O’Keefe announced the Project Veritas layoffs in a Nov. 28 internal email reviewed by The Daily Beast. Roughly six people will be laid off, according to a person familiar with the plan.
It’s not clear how many people work for Project Veritas, but its tax returns from 2019—the most recent available—list 45 employees. At that size, laying off six people would represent more than 10 percent of the nonprofit’s total staff. A spokesman for Project Veritas didn’t provide more recent employment figures.
“As a part of our annual review process, we assess the performance of our organization and manage headcount to focus on attracting, maintaining and hiring the best talent available,” the group said in a statement to The Daily Beast. “We're always looking to hire the best people to carry out the gold standard of investigative journalism.”
A spokesman for Project Veritas insisted the group is still hiring, asking The Daily Beast to include a link to its jobs page.
The layoffs come as Project Veritas faces federal scrutiny as part of an investigation into presidential daughter Ashley Biden’s diary. Last year, FBI agents raided O’Keefe’s apartment and other addresses linked to the group. In September, two people who stole the diary pleaded guilty to taking it and selling it to Project Veritas.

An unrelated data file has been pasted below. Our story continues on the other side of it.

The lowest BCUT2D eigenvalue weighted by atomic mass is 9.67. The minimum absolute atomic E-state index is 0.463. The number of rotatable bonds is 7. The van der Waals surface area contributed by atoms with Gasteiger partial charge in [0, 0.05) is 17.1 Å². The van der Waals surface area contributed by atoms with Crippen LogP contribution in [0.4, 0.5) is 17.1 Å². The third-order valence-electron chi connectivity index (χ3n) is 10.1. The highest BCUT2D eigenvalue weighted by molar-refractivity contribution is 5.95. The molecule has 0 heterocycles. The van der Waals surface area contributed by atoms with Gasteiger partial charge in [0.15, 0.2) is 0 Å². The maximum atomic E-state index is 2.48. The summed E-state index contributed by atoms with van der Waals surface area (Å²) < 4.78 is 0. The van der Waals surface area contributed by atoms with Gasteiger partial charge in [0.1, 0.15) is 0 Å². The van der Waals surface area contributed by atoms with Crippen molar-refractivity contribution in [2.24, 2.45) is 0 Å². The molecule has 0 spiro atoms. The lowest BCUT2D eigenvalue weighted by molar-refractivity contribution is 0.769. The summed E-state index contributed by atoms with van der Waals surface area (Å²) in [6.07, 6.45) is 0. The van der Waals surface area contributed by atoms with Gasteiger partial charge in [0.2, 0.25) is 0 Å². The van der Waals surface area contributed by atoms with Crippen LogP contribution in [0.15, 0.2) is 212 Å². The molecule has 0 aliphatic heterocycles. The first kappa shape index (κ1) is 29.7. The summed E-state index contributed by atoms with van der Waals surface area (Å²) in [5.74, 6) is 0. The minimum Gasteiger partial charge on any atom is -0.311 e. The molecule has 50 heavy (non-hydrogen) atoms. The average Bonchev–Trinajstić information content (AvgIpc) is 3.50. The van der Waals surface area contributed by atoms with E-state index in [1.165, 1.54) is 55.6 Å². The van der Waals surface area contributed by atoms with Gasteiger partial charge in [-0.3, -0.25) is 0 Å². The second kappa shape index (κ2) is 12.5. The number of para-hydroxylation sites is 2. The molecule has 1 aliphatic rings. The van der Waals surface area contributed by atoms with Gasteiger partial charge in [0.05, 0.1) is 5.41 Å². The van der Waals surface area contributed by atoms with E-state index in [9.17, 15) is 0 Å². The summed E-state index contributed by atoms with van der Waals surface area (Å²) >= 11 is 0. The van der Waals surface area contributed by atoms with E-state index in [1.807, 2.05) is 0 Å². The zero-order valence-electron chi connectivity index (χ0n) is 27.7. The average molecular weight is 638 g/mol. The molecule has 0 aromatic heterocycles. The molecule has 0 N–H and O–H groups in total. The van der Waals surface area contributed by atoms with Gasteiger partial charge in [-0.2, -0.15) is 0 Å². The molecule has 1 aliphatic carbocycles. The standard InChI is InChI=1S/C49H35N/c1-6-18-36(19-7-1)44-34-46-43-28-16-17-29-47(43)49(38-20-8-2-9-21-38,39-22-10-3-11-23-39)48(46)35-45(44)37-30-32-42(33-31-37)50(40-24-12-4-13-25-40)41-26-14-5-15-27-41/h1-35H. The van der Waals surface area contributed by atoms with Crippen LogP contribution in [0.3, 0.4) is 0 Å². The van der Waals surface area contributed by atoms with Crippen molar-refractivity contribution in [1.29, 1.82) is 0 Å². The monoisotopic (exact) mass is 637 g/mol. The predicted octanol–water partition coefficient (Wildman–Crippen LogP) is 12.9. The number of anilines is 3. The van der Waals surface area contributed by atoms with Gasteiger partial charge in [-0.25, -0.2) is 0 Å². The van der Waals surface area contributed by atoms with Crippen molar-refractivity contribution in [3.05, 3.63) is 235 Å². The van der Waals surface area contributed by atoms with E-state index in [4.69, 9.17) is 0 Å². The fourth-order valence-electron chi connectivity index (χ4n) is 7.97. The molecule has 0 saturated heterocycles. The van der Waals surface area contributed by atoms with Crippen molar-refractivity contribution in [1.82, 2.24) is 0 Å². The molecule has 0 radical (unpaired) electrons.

O’Keefe’s group eventually passed on publishing the diary, which was later released by a right-wing blog. Project Veritas insists they conducted their reporting lawfully.
The undercover group is facing other legal problems. In September, Project Veritas lost a legal case filed by one of its sting targets, a Democratic consulting group. A jury awarded $120,000 to the group.
Project Veritas is also dealing with legal issues related to former employees. Antonietta Zappier, a former administrative assistant at Project Veritas, is a plaintiff in two lawsuits against the group, including one that aspires to reach class-action status.
One of Zappier’s lawsuits offers a host of claims about a debauched internal culture at Project Veritas. Among other things, Zappier alleges that a Project Veritas employee nearly died from a drug overdose during a party at a company apartment, that a Project Veritas fundraiser impregnated a subordinate and paid for her abortion, and that a rowdy party hosted by O’Keefe included one attendee defecating on the floor.
Zappier also made personal allegations against O’Keefe, claiming that he made secret recordings and opened pornography on his computer. O’Keefe’s group has denied the allegations, claiming in return that Zappier was fired for “unprofessional and inappropriate behavior in the workplace.”
In another case, Project Veritas has asked for an injunction to stop another former employee turned porn performer from publishing videos criticizing the group and revealing details about its surveillance methods, which Project Veritas claims violates his employment agreement.